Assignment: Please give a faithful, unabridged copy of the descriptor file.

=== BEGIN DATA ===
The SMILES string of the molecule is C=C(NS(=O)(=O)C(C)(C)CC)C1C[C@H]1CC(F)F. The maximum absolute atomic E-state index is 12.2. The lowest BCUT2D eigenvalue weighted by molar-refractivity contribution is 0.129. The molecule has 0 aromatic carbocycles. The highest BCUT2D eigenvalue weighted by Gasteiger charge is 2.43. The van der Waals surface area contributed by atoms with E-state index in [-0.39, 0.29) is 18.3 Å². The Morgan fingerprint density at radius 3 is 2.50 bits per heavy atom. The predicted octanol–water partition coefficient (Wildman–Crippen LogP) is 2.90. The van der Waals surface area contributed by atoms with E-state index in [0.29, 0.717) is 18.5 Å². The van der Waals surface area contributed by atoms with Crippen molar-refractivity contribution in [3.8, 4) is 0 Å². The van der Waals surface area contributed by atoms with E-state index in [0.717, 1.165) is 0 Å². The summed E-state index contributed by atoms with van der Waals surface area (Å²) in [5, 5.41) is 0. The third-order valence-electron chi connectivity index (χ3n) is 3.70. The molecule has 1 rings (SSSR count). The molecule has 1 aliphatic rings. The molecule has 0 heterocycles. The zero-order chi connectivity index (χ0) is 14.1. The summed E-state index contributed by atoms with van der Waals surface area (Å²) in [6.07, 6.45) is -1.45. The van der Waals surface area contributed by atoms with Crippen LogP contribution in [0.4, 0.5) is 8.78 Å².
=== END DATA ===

The SMILES string of the molecule is C=C(NS(=O)(=O)C(C)(C)CC)C1C[C@H]1CC(F)F. The maximum absolute atomic E-state index is 12.2. The lowest BCUT2D eigenvalue weighted by molar-refractivity contribution is 0.129. The molecule has 0 aromatic carbocycles. The highest BCUT2D eigenvalue weighted by Gasteiger charge is 2.43. The van der Waals surface area contributed by atoms with E-state index in [-0.39, 0.29) is 18.3 Å². The Morgan fingerprint density at radius 3 is 2.50 bits per heavy atom. The predicted octanol–water partition coefficient (Wildman–Crippen LogP) is 2.90. The van der Waals surface area contributed by atoms with E-state index in [0.29, 0.717) is 18.5 Å². The van der Waals surface area contributed by atoms with Crippen molar-refractivity contribution in [3.8, 4) is 0 Å². The van der Waals surface area contributed by atoms with E-state index in [0.717, 1.165) is 0 Å². The summed E-state index contributed by atoms with van der Waals surface area (Å²) in [5, 5.41) is 0. The third-order valence-electron chi connectivity index (χ3n) is 3.70. The molecule has 1 rings (SSSR count). The molecule has 1 aliphatic rings. The molecule has 0 heterocycles. The zero-order chi connectivity index (χ0) is 14.1. The summed E-state index contributed by atoms with van der Waals surface area (Å²) in [6.07, 6.45) is -1.45. The van der Waals surface area contributed by atoms with Crippen LogP contribution in [0.4, 0.5) is 8.78 Å².